New York of the future will have robotic junk food and textile production, but lawyers are real people

New York of the future will have robotic junk food and textile production, but lawyers are real people

With the development of technology is changing every aspect of life, and the labor market is no exception. Researchers from the Center for an urban future published a report that reviewed current technology trends and draw a picture of what awaits us on the basis of modern possibilities.

The researchers studied the potential of automation, based on trends of robotics processes. Projectionists, factory workers and bus drivers will be completely replaced by machines, and such professions as teacher, cook, lawyer will remain for the man of flesh and blood, completely changed thanks to technology. That is, those whose profession does not disappear waiting for the absolute modernization.

According to scientists, new York is less susceptible to automation than the US as a whole. This conclusion was made, provided that replacement person last robot must perform 80 percent of the features. The number of professions where the robot can replace humans, amounted to 456,000, which is equal to approximately one-tenth of all specialties.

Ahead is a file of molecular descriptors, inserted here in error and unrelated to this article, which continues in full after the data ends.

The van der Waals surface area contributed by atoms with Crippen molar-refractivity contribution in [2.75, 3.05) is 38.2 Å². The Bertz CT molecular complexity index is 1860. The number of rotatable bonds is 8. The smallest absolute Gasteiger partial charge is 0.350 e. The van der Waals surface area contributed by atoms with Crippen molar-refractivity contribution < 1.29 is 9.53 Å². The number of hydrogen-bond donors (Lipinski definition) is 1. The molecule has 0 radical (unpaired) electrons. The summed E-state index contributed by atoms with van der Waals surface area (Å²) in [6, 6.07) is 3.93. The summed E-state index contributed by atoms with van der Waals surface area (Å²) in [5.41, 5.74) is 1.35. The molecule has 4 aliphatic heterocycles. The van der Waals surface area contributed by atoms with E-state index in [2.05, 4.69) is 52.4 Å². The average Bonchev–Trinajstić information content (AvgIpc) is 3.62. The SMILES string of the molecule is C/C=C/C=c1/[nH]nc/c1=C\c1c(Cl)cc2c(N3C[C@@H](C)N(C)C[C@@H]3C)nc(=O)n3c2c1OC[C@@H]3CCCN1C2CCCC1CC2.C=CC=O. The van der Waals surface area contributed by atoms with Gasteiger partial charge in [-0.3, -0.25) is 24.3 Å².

The study showed that only 7 thousand professions can be fully automated, so that to be afraid is the mankind nothing.

Fact: among the 100 most susceptible to automation occupations in the city, employing at least 500 people, 51% of them produce less than 40 000 dollars a year. Another 41 percent can be attributed to the average income from 40 000 to 80 000 dollars, and the remaining 8 percent more.

The biggest automated group – accountants and auditors is low-level, the potential of automation 86 percent 55,040 people, followed by the fast food employees, with the number of 49,540 and automation potential of 87 percent.

The most essential robot in the city’s future were common professions among workers in home care, lawyers, senior managers, accountants and auditors senior managers.

Patrick Anderson, CEO of Anderson Economic Group, LLC said that the study suffered from «paradox baristas», the scientists examined aspects of automating only the process of making coffee, leaving outstanding communication with customers and a special «chips».

In his opinion, city leaders would be wise to watch the trends of automation, although the analysis of the Center for an urban future can be overly pessimistic.

«Millions and millions of Americans go to coffee chains such as Starbucks where they have a real person which makes their cappuccinos,» said Anderson. «People want to communicate with a large number of people in my life, especially in areas related to food, fashion, personal leadership, and it is precisely those areas that are unlikely to be automated».

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